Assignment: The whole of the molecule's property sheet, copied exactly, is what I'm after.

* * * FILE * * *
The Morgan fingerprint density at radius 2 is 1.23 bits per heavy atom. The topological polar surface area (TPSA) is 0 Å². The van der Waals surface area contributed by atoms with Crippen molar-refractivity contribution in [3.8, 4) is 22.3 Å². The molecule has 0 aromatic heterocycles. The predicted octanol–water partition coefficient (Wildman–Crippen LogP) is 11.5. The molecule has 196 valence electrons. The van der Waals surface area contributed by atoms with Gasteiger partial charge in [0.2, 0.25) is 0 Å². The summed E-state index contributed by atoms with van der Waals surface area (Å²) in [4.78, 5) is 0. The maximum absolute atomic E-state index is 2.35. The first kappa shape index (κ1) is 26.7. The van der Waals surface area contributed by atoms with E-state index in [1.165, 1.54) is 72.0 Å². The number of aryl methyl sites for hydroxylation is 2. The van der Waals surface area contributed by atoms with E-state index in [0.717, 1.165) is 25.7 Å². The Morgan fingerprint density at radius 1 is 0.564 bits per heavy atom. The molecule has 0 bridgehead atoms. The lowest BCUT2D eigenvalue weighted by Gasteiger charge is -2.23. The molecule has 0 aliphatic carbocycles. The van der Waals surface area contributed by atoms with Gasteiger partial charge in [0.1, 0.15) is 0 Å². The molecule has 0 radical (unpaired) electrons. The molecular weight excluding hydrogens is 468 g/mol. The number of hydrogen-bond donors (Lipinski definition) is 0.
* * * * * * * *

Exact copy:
The Morgan fingerprint density at radius 2 is 1.23 bits per heavy atom. The topological polar surface area (TPSA) is 0 Å². The van der Waals surface area contributed by atoms with Crippen molar-refractivity contribution in [3.8, 4) is 22.3 Å². The molecule has 0 aromatic heterocycles. The predicted octanol–water partition coefficient (Wildman–Crippen LogP) is 11.5. The molecule has 196 valence electrons. The van der Waals surface area contributed by atoms with Gasteiger partial charge in [0.2, 0.25) is 0 Å². The summed E-state index contributed by atoms with van der Waals surface area (Å²) in [4.78, 5) is 0. The maximum absolute atomic E-state index is 2.35. The first kappa shape index (κ1) is 26.7. The van der Waals surface area contributed by atoms with E-state index in [1.165, 1.54) is 72.0 Å². The number of aryl methyl sites for hydroxylation is 2. The van der Waals surface area contributed by atoms with E-state index in [0.717, 1.165) is 25.7 Å². The Morgan fingerprint density at radius 1 is 0.564 bits per heavy atom. The molecule has 0 bridgehead atoms. The lowest BCUT2D eigenvalue weighted by Gasteiger charge is -2.23. The molecule has 0 aliphatic carbocycles. The van der Waals surface area contributed by atoms with Gasteiger partial charge in [0.1, 0.15) is 0 Å². The molecule has 0 radical (unpaired) electrons. The molecular weight excluding hydrogens is 468 g/mol. The number of hydrogen-bond donors (Lipinski definition) is 0.